RESEARCH THEMES AND PUBLICATIONS
The following are some major themes that span the research of MOCS members.
- Australian military and security contexts
- Civil military relations theory
- Gender and family dynamics in Defence
- Military abuse, scandal and ethics
- Military identity and remembrance
- Military to civilian transition
Australian military and security contexts
Dixon, C. and Piccini, J. (2022) ‘Over Sexed, Over Paid and Over Here … Again? Americans on R&R in Vietnam-Era Sydney’, Australian Historical Studies
Black, M. and Dortmans, P. (2022) ‘Not so quiet on the Southern Front’ The Interpreter, 18 February.
Mansted, K. (2018) The public square in the digital age: Protecting Australia’s democracy from cyber-enabled foreign interference, Belfer Center, June.
Jevglevskaja, N. and Baggiarini, B. (2021) ‘Future all-volunteer force: the impact of artificial intelligence on recruitment and retention strategies’, Australian Journal of Defence and Strategic Studies, 3(1): 175-200.
Bailey, M., & Brawley, S. (2018). Why weren’t we taught? Exploring frontier conflict through the lens of Anzac. Journal of Australian Studies, 42(1), 19-33.
Beaumont, J. and Cadzow, A. (2018) Serving our country : indigenous Australians, war, defence and citizenship. Sydney: NewSouth.
Civil military relations theory
Carter, C. A. (2021). Cultural Characteristics of the Australian Civil-Military Relationship.
Talbot S, Fischer T. (2022) Military Organizations Can Walk and Chew Gum at the Same Time. Armed Forces & Society. 48(2):486-492.
West, B & Crosbie, T 2021, ‘Militarization and the paramilitarization of culture: accounting for new civil-military complexity’, in B West & T Crosbie (eds), Militarization and the Global Rise of Paramilitary Culture: Post-Heroic Reimaginings of the Warrior, Springer, Singapore, ch. 1, pp. 1-14.
Coletta, D. and Crosbie T. (2021) ‘The Virtues of Military Politics’. Armed Forces & Society. 47(1):3-24.
Laugesen, A. and Gehrmann, R. (eds) (2020) Communication, Interpreting and Language in Wartime. Palgrave Macmillan.
Pendlebury, J. (2019). Bourdieu in the military: The field of officer training in three Air Forces. In S. Pannanen & P. Antti-Tuomas (Eds.), Processes and practices in military training and education (pp. 21–38). National Defence University, Department of Leadership and Military Pedagogy.
Spry, D. (2018) ‘Facebook diplomacy: a data-driven, user-focused approach to Facebook use by diplomatic missions’, Media International Australia, vol. 168, no. 1, pp. 62-80.
Gender and family dynamics in Defence
Johnson A, Ames K, Lawson C. (2021) Archetype Profiles of Military Spouses in Australia – Identifying Perfect Partners and Mean Girls. Armed Forces & Society.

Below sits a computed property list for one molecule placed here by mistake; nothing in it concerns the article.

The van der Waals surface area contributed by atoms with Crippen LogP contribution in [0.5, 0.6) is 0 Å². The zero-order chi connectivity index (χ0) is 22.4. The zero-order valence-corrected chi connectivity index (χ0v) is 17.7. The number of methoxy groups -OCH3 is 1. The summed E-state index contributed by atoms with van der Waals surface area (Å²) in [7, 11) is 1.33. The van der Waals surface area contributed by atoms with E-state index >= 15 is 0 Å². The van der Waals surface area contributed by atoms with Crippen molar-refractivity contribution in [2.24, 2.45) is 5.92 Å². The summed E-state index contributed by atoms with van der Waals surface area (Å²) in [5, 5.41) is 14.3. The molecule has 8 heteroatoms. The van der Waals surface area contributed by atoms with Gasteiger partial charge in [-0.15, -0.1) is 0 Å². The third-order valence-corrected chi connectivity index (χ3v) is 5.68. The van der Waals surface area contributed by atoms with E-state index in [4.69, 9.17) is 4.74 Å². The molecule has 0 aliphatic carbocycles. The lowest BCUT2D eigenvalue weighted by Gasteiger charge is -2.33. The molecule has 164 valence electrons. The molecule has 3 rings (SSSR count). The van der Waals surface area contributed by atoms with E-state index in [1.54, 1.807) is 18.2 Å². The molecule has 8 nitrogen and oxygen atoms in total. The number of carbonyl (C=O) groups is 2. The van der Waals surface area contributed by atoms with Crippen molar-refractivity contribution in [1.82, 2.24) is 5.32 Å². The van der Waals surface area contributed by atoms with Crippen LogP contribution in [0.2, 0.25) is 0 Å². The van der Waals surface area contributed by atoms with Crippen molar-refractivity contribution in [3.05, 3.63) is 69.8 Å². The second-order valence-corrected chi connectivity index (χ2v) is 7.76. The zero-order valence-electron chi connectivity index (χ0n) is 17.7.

Pendlebury J. (2020) “This Is a Man’s Job”: Challenging the Masculine “Warrior Culture” at the U.S. Air Force Academy. Armed Forces & Society. 46(1):163-184.
Bridges, D., and Wadham, B. (2020) Gender under fire: portrayals of military women in the Australian print media, Feminist Media Studies, 20:2, 219-237.
Military abuse, scandal and ethics
Crompvoets, S. (2021) Blood Lust, Trust & Blame. Melbourne: Monash University Press.
Andrews DJ; Connor J; Wadham B, (2020) ‘The Military Scandal: Its Definition, Dynamics, and Significance’, Armed Forces and Society, 46: 716 – 734.
MacKenzie M. (2020) ‘Why do soldiers swap illicit pictures? How a visual discourse analysis illuminates military band of brother culture’. Security Dialogue. 51(4):340-357.
August Elliott, C. (2018) ‘The Abuse Scandal Rocking Australia’s Special Operations Forces’ Foreign Policy, 14 August.
Military identity and remembrance
West, B. (2022) Finding Gallipoli: Battlefield Remembrance and the Movement of Australian and Turkish History. New York: Palgrave Macmillan.
Dabovich, P. A., Eliott, J., & McFarlane, A. (2021). The meanings soldiers attach to health and their impacts on primary health-care utilization and avoidance in an Australian high-risk combat unit. Armed Forces & Society, 47(2), 1-21.
Connor, J., Andrews, D. J., Noack-Lundberg, K., & Wadham, B. (2021). Military Loyalty as a Moral Emotion. Armed Forces and Society, 47(3), 530-550.
Carter, C. (2021) ‘Recasting the warrior: the Victoria Cross for Australia and contemporary civil-military relations’, in B West & T Crosbie (eds), Militarization and the Global Rise of Paramilitary Culture: Post-Heroic Reimaginings of the Warrior, Springer, Singapore, ch. 3, pp. 37-54.
Hoglin, P. (2021). ‘Secularism and pastoral care in the Australian defence force’. Australian Army Journal, 17(1), 98–111.
Kerby M, Baguley M, Gehrmann R, Bedford A. (2021). Frontline heroes: Bush fires, the Coronavirus (COVID-19) and the Queensland Press. Media, War & Conflict. February.
Baggiarini, B. and Rupka, S. (2020). ‘Remembering the Drone Wars: High Technology Warfare and the Trauma Lacuna’. Social Research: An International Quarterly 87(3), 763-786.
West, B. (2018). ‘The future of reserves: In search of a social research agenda for implementing the Total Workforce Model’. Australian Army Journal, 14(1), 109–119.
Military to civilian transition
Wadham, B, Takarangi, M, Harvey, A, Andrewartha, L, West, B, Wyatt-Smith, M & Davis, J 2021, Australian universities and educational equity for student veterans, Curtin University, Australia.
West, B & Fewster, R 2021, ‘Ritual and recovery outside of regiment: performing arts in a university-based adjunct wellbeing program for injured soldiers’, in B West & T Crosbie (eds), Militarization and the Global Rise of Paramilitary Culture: Post-Heroic Reimaginings of the Warrior, Springer, Singapore, ch. 8, pp. 149-167.
Dabovich, P., Eliott, J., & McFarlane, A. (2019). Individuate and separate: values and identity re-development during rehabilitation and transition in the Australian Army. Social Science and Medicine, 222, 265-273.